Thinly fictionalised unconventionality

E Nesbit’s The Wouldbegoods
Puffin Books 1985 (1900)

Victorian kids
achieve ill when they meant good;
comes right in the end.

Edith Nesbit’s life was certainly unconventional by late Victorian and Edwardian standards, and it’s not surprising that her own childhood experiences and adult observations find themselves thinly fictionalised in her novels, particularly those written for children. Typical is her re-use of names of friends and acquaintances for the names of her characters in The Wouldbegoods. Continue reading “Thinly fictionalised unconventionality”

A classic feelgood story

E Nesbit’s The Story of the Treasure Seekers:
Being the Adventures of the Bastable Children
in Search of A Fortune

Puffin 1995 (1899)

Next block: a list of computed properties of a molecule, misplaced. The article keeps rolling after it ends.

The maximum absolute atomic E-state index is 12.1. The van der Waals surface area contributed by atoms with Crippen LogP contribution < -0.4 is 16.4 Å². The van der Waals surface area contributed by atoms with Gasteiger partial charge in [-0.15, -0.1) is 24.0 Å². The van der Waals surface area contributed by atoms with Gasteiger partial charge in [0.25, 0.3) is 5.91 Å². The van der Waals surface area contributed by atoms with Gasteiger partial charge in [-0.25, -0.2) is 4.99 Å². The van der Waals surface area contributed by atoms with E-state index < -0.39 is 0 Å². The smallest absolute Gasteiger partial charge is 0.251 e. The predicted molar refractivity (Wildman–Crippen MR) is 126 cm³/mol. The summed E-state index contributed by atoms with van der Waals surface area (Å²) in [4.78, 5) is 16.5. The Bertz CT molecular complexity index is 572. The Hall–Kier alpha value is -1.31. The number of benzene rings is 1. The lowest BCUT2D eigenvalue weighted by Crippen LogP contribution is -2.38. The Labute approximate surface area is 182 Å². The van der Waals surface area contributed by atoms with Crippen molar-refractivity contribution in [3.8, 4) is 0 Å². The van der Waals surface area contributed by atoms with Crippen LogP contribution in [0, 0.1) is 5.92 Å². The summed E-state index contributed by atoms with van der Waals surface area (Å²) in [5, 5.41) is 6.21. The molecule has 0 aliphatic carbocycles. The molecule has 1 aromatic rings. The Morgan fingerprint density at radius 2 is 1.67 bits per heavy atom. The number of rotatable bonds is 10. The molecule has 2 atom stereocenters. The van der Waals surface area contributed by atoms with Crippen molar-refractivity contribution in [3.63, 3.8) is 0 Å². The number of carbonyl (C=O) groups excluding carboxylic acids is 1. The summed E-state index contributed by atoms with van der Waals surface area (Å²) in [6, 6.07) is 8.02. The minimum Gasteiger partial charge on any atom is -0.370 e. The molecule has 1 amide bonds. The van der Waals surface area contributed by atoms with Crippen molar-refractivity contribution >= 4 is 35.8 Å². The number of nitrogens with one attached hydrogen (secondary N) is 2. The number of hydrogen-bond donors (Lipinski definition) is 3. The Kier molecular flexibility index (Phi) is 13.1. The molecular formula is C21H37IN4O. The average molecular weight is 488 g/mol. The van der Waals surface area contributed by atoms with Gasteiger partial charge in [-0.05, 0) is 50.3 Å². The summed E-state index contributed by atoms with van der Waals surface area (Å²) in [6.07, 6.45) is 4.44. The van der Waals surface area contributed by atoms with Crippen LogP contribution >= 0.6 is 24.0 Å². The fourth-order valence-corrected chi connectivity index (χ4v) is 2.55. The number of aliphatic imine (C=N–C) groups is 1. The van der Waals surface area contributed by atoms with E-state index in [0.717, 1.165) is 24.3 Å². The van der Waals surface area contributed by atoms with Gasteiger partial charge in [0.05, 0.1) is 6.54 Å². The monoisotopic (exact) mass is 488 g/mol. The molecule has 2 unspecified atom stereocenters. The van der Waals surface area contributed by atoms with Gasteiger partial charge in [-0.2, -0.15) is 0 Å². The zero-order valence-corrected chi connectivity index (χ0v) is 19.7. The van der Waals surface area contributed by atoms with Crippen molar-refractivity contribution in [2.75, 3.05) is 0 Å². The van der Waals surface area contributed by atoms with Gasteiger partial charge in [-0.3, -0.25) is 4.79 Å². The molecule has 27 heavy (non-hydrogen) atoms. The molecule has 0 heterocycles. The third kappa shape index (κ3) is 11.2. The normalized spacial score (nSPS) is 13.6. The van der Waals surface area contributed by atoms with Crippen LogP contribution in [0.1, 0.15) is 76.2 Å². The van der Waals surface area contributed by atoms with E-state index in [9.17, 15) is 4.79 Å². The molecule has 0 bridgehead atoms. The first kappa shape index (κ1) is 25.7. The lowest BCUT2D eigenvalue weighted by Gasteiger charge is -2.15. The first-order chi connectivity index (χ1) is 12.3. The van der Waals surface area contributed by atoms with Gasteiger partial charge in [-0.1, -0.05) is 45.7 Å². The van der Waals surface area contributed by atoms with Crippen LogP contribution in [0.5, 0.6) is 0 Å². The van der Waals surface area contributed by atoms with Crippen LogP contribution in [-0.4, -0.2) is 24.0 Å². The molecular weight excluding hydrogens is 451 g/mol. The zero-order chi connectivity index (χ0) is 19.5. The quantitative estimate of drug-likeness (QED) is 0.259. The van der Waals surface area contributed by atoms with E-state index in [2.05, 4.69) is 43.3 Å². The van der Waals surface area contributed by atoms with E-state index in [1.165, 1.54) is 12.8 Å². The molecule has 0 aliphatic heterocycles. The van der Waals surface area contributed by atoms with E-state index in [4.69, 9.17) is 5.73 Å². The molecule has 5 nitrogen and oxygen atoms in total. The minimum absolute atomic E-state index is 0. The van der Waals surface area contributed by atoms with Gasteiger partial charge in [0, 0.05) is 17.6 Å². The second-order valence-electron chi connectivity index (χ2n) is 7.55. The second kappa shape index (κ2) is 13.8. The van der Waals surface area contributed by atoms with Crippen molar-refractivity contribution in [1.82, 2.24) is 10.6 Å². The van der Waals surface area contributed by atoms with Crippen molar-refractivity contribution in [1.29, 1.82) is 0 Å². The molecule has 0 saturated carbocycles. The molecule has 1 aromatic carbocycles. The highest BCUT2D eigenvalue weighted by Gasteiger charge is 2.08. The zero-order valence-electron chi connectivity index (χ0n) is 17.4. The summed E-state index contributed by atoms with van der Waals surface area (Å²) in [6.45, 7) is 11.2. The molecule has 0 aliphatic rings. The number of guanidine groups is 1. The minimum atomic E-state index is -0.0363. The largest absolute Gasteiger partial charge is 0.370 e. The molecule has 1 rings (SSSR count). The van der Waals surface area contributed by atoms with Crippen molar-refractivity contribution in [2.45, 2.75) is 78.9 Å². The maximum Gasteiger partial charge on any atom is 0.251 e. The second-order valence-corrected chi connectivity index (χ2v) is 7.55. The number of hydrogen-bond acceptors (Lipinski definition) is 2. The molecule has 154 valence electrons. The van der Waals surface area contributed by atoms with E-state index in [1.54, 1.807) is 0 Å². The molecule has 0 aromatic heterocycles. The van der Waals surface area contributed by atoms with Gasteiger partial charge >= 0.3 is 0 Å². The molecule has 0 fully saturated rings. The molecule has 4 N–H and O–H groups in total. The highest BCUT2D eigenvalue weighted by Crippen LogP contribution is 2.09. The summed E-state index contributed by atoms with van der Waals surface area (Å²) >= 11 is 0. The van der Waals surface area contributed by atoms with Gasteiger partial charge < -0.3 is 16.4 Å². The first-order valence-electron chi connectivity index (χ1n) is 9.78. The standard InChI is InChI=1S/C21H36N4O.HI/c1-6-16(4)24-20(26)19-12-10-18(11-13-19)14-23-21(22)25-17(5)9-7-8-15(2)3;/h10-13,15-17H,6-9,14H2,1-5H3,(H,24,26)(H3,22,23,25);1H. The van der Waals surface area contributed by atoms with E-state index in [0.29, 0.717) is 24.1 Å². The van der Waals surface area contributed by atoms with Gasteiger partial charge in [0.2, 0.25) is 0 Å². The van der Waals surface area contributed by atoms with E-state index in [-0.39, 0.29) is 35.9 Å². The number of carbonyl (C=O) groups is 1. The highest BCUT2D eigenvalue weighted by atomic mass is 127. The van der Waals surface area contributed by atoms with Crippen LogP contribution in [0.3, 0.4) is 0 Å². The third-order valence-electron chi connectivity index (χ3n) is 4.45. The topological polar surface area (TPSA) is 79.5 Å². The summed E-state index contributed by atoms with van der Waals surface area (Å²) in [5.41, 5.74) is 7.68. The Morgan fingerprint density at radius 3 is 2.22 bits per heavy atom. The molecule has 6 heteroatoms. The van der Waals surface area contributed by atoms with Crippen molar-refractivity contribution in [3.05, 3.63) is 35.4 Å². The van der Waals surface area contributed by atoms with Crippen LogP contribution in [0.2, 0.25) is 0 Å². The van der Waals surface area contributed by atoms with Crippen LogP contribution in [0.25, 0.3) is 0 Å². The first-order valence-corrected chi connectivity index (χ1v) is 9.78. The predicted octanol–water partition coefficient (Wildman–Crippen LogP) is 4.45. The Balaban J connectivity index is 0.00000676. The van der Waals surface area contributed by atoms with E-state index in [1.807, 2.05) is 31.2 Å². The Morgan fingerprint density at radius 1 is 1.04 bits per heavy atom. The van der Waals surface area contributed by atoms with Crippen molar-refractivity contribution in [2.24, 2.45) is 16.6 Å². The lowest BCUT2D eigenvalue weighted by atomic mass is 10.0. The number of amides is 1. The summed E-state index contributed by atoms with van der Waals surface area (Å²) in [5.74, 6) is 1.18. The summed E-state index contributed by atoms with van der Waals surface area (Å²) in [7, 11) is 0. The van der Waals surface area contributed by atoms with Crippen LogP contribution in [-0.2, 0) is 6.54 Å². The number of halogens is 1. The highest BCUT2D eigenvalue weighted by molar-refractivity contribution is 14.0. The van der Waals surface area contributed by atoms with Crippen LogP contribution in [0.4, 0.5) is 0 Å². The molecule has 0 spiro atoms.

Bastable orphans
hope to reverse ill fortune
but land in pickles.

This was the first of Nesbit’s successful children’s books which began life as a serial and which was published in book form in 1899. Dedicated to the scholar and journalist Oswald Barron, its dedicatee furnished the name of the narrator who recounts the ‘adventures of the Bastable children in search of a fortune’ to revive the failing career of their widower father. The children (Dora, Oswald, Dicky, Alice, Noel and Horace Octavius) use the time when their father cannot afford to send them to school to seek for ways to make money in order to return the family to its former comfortable estate.

This is a charming story which reflects the middle-class gentility prevalent in England more than a century ago (observed in detail in A S Byatt’s The Children’s Book) before the horrors of the First World War changed things forever. The children’s approach to fortune-seeking, influenced by their reading and popular culture, gets them into scrapes from which their honesty and honorableness generally rescue them.

Continue reading “A classic feelgood story”